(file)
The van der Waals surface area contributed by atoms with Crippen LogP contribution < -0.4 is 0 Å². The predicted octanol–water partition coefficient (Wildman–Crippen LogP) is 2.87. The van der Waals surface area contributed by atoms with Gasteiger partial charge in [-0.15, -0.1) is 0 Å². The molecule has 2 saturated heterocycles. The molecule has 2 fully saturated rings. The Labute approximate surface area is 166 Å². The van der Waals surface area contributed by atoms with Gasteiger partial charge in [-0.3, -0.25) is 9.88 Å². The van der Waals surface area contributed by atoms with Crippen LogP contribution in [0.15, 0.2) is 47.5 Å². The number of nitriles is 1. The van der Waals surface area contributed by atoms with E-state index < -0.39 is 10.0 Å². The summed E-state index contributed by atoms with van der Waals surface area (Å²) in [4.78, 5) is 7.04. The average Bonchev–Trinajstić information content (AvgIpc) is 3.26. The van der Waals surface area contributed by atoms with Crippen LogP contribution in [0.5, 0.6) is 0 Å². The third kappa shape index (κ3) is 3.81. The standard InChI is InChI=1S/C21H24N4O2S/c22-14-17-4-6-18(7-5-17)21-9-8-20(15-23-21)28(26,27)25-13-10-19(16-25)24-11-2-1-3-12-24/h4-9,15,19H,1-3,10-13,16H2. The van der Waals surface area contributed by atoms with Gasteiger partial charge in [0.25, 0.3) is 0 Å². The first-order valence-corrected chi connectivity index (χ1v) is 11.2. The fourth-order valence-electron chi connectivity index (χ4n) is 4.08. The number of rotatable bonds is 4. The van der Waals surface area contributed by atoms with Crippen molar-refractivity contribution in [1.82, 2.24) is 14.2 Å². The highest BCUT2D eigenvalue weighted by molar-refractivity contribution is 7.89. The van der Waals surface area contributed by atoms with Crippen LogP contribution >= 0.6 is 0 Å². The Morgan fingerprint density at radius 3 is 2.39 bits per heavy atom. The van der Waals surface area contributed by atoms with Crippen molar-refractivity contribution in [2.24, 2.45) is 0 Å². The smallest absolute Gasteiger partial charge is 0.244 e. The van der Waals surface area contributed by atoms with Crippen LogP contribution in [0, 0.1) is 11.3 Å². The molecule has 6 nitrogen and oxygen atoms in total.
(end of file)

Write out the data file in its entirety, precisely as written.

The van der Waals surface area contributed by atoms with Crippen LogP contribution < -0.4 is 0 Å². The predicted octanol–water partition coefficient (Wildman–Crippen LogP) is 2.87. The van der Waals surface area contributed by atoms with Gasteiger partial charge in [-0.15, -0.1) is 0 Å². The molecule has 2 saturated heterocycles. The molecule has 2 fully saturated rings. The Labute approximate surface area is 166 Å². The van der Waals surface area contributed by atoms with Gasteiger partial charge in [-0.3, -0.25) is 9.88 Å². The van der Waals surface area contributed by atoms with Crippen LogP contribution in [0.15, 0.2) is 47.5 Å². The number of nitriles is 1. The van der Waals surface area contributed by atoms with E-state index < -0.39 is 10.0 Å². The summed E-state index contributed by atoms with van der Waals surface area (Å²) in [4.78, 5) is 7.04. The average Bonchev–Trinajstić information content (AvgIpc) is 3.26. The van der Waals surface area contributed by atoms with Crippen LogP contribution in [0.5, 0.6) is 0 Å². The third kappa shape index (κ3) is 3.81. The standard InChI is InChI=1S/C21H24N4O2S/c22-14-17-4-6-18(7-5-17)21-9-8-20(15-23-21)28(26,27)25-13-10-19(16-25)24-11-2-1-3-12-24/h4-9,15,19H,1-3,10-13,16H2. The van der Waals surface area contributed by atoms with Gasteiger partial charge in [0.25, 0.3) is 0 Å². The first-order valence-corrected chi connectivity index (χ1v) is 11.2. The fourth-order valence-electron chi connectivity index (χ4n) is 4.08. The number of rotatable bonds is 4. The van der Waals surface area contributed by atoms with Crippen molar-refractivity contribution in [1.82, 2.24) is 14.2 Å². The highest BCUT2D eigenvalue weighted by molar-refractivity contribution is 7.89. The van der Waals surface area contributed by atoms with Crippen LogP contribution >= 0.6 is 0 Å². The Morgan fingerprint density at radius 3 is 2.39 bits per heavy atom. The van der Waals surface area contributed by atoms with Crippen molar-refractivity contribution in [2.24, 2.45) is 0 Å². The smallest absolute Gasteiger partial charge is 0.244 e. The van der Waals surface area contributed by atoms with Crippen LogP contribution in [0, 0.1) is 11.3 Å². The molecule has 6 nitrogen and oxygen atoms in total.